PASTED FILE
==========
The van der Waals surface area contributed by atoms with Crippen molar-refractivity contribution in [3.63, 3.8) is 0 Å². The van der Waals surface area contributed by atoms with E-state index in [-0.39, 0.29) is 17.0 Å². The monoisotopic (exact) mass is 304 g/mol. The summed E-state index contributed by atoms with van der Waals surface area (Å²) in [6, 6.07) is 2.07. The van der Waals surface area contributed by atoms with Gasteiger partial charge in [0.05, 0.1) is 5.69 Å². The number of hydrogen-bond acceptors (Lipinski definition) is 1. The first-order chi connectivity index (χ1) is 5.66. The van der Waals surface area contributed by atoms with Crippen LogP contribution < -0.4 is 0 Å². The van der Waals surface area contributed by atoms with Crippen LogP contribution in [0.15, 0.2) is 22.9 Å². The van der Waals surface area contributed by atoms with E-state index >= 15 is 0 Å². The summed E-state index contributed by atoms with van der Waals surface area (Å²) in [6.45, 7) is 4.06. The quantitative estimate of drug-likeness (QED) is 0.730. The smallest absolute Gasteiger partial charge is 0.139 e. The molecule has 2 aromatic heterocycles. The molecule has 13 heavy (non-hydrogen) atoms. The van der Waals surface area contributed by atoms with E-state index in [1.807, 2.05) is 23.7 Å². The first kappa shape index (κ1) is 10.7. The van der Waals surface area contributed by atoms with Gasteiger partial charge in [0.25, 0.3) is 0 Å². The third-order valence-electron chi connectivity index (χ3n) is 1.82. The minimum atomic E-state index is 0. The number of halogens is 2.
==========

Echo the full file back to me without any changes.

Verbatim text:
The van der Waals surface area contributed by atoms with Crippen molar-refractivity contribution in [3.63, 3.8) is 0 Å². The van der Waals surface area contributed by atoms with E-state index in [-0.39, 0.29) is 17.0 Å². The monoisotopic (exact) mass is 304 g/mol. The summed E-state index contributed by atoms with van der Waals surface area (Å²) in [6, 6.07) is 2.07. The van der Waals surface area contributed by atoms with Gasteiger partial charge in [0.05, 0.1) is 5.69 Å². The number of hydrogen-bond acceptors (Lipinski definition) is 1. The first-order chi connectivity index (χ1) is 5.66. The van der Waals surface area contributed by atoms with Crippen LogP contribution < -0.4 is 0 Å². The van der Waals surface area contributed by atoms with Crippen LogP contribution in [0.15, 0.2) is 22.9 Å². The van der Waals surface area contributed by atoms with E-state index >= 15 is 0 Å². The summed E-state index contributed by atoms with van der Waals surface area (Å²) in [6.45, 7) is 4.06. The quantitative estimate of drug-likeness (QED) is 0.730. The smallest absolute Gasteiger partial charge is 0.139 e. The molecule has 2 aromatic heterocycles. The molecule has 13 heavy (non-hydrogen) atoms. The van der Waals surface area contributed by atoms with E-state index in [1.807, 2.05) is 23.7 Å². The first kappa shape index (κ1) is 10.7. The van der Waals surface area contributed by atoms with Gasteiger partial charge in [0.25, 0.3) is 0 Å². The third-order valence-electron chi connectivity index (χ3n) is 1.82. The minimum atomic E-state index is 0. The number of halogens is 2.